Misleading headline, cops weren’t chasing down anyone as far as I can see, a complete embellishment from the OWS. A lot of comments on this has been that the police overreacted against the nice people who occupied a building that wasn’t theirs, that they broke into.
By Katelyn Ferral and Mark Schultz – firstname.lastname@example.org, email@example.com
Tags: Occupy | Chapel Hill | Franklin Street | Occupy Wall Street | Occupy Chapel Hill
CHAPEL HILL — A police tactical team of more than 25 police officers arrested eight demonstrators Sunday afternoon and charged them with breaking and entering for occupying a vacant car dealership on Franklin Street.
Officers brandishing guns and semi-automatic rifles rushed the building at about 4:30 p.m. They pointed weapons at those standing outside, and ordered them to put their faces on the ground. They surrounded the building and cleared out those who were inside.
About 13 people, including New & Observer staff writer covering the demonstration, were forced to the ground and hand-cuffed.
Those who had been outside of the building at the time of the arrests – including N&O staffer Katelyn Ferral – were detained and then let go after their pictures were taken. Eight people inside the building were cuffed and put on a Chapel Hill Transit bus to be taken to the police station to be charged with misdemeanor breaking and entering.
“Along with facilitating citizens’ ability to exercise their constitutional rights, it is also a critical responsibility of all levels of government in a free society to respond when rights of others are being impinged upon,” Chapel Hill Mayor Mark Kleinschmidt said in a statement issued Sunday night.
“This weekend a group of protesters broke into and entered a privately owned building in downtown Chapel Hill. … The Town has an obligation to the property owners, and the Town will enforce those rights …”
Police closed off four blocks of West Franklin Street with six squad cars and a fire truck while officers removed signs the demonstrators had hung in the former dealership’s show room windows.
In a statement Sunday night, police said they had been monitoring the building since Saturday night when they learned attendees of an anarchist book fair held this weekend were aligning themselves with Occupy Chapel Hill and that about 70 people had entered the former car dealership.
“Officers also learned that strategies used by anarchists in other communities included barricading themselves in buildings, placing traps in buildings, and otherwise destroying property,” said the statement released by Sgt. Josh Mecimore. “The group in the … building used large banners to obscure the windows to the business and strategically placed members on the roof as look-outs.”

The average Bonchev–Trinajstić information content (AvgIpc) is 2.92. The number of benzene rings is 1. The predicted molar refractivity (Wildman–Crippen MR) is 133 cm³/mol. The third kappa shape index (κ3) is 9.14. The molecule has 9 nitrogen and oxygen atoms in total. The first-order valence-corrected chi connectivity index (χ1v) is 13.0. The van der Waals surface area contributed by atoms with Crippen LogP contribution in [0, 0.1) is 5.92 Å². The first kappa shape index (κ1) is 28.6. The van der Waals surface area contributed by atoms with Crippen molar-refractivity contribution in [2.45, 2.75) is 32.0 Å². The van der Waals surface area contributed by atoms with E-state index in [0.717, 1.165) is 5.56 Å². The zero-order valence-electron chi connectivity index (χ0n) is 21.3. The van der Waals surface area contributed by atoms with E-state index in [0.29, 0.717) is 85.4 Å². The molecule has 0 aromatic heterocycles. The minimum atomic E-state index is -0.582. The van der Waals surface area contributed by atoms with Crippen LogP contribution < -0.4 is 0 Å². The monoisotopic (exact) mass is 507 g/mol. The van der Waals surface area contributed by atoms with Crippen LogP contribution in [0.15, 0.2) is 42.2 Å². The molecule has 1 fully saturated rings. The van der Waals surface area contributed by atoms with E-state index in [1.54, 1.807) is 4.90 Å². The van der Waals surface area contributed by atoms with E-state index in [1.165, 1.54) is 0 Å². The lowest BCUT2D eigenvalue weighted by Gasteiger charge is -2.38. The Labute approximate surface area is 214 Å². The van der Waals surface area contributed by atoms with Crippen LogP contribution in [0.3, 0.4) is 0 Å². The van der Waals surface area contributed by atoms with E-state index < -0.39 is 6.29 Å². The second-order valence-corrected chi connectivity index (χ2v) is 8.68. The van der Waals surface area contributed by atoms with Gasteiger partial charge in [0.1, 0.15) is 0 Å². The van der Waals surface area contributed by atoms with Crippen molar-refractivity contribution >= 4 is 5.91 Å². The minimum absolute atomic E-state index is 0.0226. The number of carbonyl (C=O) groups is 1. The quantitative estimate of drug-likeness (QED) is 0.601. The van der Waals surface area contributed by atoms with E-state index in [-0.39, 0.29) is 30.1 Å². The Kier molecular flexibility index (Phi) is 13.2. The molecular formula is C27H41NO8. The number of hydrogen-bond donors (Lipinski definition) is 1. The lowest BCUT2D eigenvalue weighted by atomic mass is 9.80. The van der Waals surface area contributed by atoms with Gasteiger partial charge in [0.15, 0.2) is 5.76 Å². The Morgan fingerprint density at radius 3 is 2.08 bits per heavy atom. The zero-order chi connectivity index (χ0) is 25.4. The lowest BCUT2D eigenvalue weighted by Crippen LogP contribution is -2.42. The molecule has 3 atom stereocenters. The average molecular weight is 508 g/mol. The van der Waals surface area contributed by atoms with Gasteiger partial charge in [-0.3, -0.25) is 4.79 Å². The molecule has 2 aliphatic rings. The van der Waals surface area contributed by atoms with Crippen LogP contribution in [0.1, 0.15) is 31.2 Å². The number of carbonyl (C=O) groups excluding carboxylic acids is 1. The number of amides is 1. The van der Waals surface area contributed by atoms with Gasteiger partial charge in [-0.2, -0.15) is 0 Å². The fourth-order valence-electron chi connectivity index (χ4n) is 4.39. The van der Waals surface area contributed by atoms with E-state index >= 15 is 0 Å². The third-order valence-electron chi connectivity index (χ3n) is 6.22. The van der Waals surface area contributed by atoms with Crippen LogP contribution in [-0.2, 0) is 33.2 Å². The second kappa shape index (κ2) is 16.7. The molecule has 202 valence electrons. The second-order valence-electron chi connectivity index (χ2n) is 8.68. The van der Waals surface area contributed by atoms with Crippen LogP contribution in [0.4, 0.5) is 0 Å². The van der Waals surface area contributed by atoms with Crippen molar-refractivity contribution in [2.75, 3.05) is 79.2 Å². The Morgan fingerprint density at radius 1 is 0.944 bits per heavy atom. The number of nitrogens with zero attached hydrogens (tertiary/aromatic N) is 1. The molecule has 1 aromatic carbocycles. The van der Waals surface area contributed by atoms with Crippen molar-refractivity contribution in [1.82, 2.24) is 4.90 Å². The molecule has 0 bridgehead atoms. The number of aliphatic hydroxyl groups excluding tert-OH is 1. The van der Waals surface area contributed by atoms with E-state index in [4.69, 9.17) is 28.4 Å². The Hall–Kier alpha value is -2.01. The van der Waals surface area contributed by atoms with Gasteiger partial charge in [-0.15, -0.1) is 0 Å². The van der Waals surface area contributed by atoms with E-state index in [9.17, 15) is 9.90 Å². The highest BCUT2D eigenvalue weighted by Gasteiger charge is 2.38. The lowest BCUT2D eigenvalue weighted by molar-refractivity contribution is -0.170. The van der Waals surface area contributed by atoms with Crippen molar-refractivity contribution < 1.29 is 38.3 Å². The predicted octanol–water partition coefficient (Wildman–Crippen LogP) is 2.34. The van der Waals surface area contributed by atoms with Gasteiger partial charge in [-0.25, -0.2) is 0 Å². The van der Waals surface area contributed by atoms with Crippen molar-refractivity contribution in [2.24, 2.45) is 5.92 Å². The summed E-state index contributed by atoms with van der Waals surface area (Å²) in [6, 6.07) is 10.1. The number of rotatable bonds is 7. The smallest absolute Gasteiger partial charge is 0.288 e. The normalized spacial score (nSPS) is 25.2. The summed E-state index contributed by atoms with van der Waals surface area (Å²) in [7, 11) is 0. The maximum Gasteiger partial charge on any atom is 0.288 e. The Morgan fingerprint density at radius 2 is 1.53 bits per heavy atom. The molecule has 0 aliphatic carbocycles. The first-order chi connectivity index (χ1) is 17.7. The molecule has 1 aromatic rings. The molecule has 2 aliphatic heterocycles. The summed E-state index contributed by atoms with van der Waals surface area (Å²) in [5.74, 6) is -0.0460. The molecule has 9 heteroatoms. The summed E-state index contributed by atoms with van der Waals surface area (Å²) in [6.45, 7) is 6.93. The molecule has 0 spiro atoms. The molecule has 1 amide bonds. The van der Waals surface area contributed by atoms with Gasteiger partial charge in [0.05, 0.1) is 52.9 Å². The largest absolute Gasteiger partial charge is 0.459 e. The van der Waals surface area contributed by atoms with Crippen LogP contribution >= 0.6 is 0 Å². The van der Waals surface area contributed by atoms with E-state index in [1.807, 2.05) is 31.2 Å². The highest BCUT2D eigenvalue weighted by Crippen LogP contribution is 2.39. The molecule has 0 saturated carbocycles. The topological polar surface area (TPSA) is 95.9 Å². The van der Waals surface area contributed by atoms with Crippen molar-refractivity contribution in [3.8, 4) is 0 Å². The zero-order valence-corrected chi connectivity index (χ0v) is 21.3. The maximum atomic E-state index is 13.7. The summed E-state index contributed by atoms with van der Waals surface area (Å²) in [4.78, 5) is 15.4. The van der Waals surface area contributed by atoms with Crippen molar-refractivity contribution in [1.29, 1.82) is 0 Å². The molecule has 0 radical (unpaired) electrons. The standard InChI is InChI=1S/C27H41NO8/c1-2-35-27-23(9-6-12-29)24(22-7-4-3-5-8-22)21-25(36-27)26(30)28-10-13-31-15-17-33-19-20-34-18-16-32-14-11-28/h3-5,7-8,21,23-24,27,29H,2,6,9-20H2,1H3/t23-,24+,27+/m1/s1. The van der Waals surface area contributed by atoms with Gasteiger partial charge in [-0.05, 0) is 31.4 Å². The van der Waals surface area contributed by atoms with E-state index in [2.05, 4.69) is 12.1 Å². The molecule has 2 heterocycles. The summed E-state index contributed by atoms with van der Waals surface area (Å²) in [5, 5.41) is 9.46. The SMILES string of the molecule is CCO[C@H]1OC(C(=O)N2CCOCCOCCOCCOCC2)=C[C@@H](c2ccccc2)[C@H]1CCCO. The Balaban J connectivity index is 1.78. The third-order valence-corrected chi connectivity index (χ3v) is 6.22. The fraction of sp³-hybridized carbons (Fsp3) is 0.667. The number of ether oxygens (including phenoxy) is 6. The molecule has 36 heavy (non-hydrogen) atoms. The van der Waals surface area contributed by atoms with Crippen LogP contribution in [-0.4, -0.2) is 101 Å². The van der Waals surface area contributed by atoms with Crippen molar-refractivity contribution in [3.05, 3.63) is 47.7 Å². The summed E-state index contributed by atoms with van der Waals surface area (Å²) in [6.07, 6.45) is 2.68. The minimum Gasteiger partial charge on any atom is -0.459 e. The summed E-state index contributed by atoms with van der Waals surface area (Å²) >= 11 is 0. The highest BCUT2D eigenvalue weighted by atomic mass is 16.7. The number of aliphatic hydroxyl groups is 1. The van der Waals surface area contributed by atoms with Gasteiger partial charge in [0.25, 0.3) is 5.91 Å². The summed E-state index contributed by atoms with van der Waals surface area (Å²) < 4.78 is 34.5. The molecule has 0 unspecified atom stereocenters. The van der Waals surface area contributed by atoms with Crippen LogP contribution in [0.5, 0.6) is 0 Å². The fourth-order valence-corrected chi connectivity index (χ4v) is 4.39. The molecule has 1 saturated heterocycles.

Police waited until the crowd had reached “a manageable size” before moving in Sunday, the statement said.
A crowd of between 50 and 75 people gathered across the street, watching and taking pictures as the bus carrying the protesters pulled away. They jeered police officers, chanting, “Shame! Shame! Shame!” When someone noticed the Wells Fargo advertisement on the side of the bus, they began chanting “Who do they serve? Wells
The group, who identified themselves as “anti-capitalist occupiers” moved into the former University Chrysler and Yates Motor Co. building at 419 W. Franklin St. on Saturday night, the police statement said.
The brick and cinderblock building with large windows fronting the sidewalk is owned by out-of-town businessman Joe Riddle and has stood empty for many years. One demonstrator said they were acting in the tradition of working-class squatters’ movements around the world that some say inspired the Occupy Wall Street movement and its offshoots across the United States.
The group printed a flier that proposed a possible new use for the space that would include a free clinic, kitchen, child care, library and dormitories, among other uses. The flier acknowledged they were breaking the law by entering the building.
“Make no mistake: this occupation is illegal,” it said, “as are most of the other occupations taking place around the U.S., as were many of the other acts of defiance that won the little freedom and equality we appreciate today.”
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